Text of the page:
Roger Traub and colleagues have performed detailed network modeling in conjunction with experimental studies to understand the mechanism of very fast oscillations and their transition to seizures Traub, et al. Understanding these very fast oscillations is extremely important as this could provide clues to factors that initiate seizures and possible therapeutic targets. Based on their observations, they drew the hypothesis that the electrical coupling between the axons of PCs through gap junctions is necessary for very fast oscillations, although the kinetics of potassium channels and recurrent excitation may also play a role.
Most recently, experimental evidence from Trevelyan ; unpublished data, suggests that high frequency inhibitory activity may contribute to such high frequency field oscillations. Computational modeling tied to experiments will work together in the coming years to sort out the role and origins of high frequency oscillations in seizures.
Homeostatic scaling is a synaptic plasticity mechanism that scales up or down the excitation in a single neuron, or entire network, to tune its excitability to certain target values see Marder and Prinz, ; Turrigiano, for review. For example, if the frequency of a network drops below a certain target frequency the network raises its excitability to achieve this target frequency. Homeostasis thus maintains a balanced excitatory-inhibitory environment in the brain.
However, there is theoretical evidence that homeostatic plasticity could be a possible mechanism for post-traumatic epileptogenesis. Within few hours of head injury many patients with deep intracranial wounds display clinical seizures. Houweling, et al.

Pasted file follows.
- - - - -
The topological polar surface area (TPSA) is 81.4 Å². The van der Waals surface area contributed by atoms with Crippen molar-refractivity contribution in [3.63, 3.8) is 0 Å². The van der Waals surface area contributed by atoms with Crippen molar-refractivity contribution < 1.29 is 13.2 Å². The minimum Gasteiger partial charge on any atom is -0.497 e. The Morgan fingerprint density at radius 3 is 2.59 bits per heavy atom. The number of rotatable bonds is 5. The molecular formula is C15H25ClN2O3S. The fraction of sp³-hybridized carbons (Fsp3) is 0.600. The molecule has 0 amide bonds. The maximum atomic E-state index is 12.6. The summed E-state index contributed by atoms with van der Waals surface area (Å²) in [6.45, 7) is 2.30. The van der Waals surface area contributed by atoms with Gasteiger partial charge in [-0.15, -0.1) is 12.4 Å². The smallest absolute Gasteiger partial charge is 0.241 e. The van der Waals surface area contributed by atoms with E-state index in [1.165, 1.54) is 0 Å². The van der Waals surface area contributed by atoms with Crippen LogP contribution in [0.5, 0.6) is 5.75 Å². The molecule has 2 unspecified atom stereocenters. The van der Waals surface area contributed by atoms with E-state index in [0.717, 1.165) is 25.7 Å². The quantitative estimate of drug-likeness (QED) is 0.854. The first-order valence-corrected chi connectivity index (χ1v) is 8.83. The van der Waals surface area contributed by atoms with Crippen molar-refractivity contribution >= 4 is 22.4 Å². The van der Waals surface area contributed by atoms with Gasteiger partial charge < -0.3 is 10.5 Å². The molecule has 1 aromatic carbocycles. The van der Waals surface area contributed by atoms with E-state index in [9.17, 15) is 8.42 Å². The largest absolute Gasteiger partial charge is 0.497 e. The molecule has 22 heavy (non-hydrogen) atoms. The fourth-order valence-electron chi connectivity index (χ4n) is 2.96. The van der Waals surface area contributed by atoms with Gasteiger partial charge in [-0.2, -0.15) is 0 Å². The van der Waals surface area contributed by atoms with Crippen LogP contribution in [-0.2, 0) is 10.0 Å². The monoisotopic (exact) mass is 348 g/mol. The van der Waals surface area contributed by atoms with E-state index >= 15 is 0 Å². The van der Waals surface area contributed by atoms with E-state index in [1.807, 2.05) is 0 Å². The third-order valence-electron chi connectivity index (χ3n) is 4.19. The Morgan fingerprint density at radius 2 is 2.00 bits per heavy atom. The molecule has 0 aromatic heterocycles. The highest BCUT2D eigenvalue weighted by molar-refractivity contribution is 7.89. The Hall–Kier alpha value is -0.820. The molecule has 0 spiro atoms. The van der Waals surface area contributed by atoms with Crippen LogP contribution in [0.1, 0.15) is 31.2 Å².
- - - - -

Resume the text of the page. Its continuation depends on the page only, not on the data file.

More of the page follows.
They constructed a network model that mimics traumatic-induced deafferentiation by reducing the excitatory inputs. Homeostatic plasticity was taken into account by making the synaptic strengths variable as a function of average firing rate of the network. The deafferentiated network has reduced excitability and thus reduced firing rate in PCs. They found that increased homeostasis could cause epileptic type bursts in PCs.
The burst rate, spikes per burst, and velocity of bursts increases with increasing homeostasis. Following the strategy in Houweling, et al. The authors constructed a cortical network model to show that homeostatic plasticity in networks with deafferentation beyond a certain degree could cause pathological periodic discharges with similar patterns as seen in pathological conditions. As above, deafferentation after trauma was modeled as a reduction in the excitatory inputs in the network.
Homeostatic plasticity, while trying to maintain the target frequency, by enhancing the excitatory inputs and reducing inhibition could cause periodic discharges in the network. The study found a negligible role of inhibitory down regulation in generating these discharges — they were mostly regulated by excitation. To get to the target frequency, the intact cells increased their frequency beyond the post-deafferented state, while the deafferented cells increased their firing rate in order to recover the mean target firing rate.
They showed that the transition to pathological conditions due to homeostatic plasticity is a nonlinear phenomenon. The functional models described above consider the synaptic interactions among various neuronal types to be the primary determining factor of the functional state of neuronal networks. Seizure-like behavior, for example, is typically modeled as the transition from dominant inhibition to dominant excitation.
New models of pharmacoresistant epilepsy, for example, the 6 Hz psychomotor seizure test, lamotrigine-resistant amygdala-kindled rat, and the intrahippocampal kainic acid mouse model of temporal lobe epilepsy are now frequently used for drug discovery. CHAPTER 7 - Thalamic, Thalamocortical, and Corticocortical Models of Epilepsy with an Emphasis on Absence Seizures. THOMAS BUDDE, HANS-CHRISTIAN.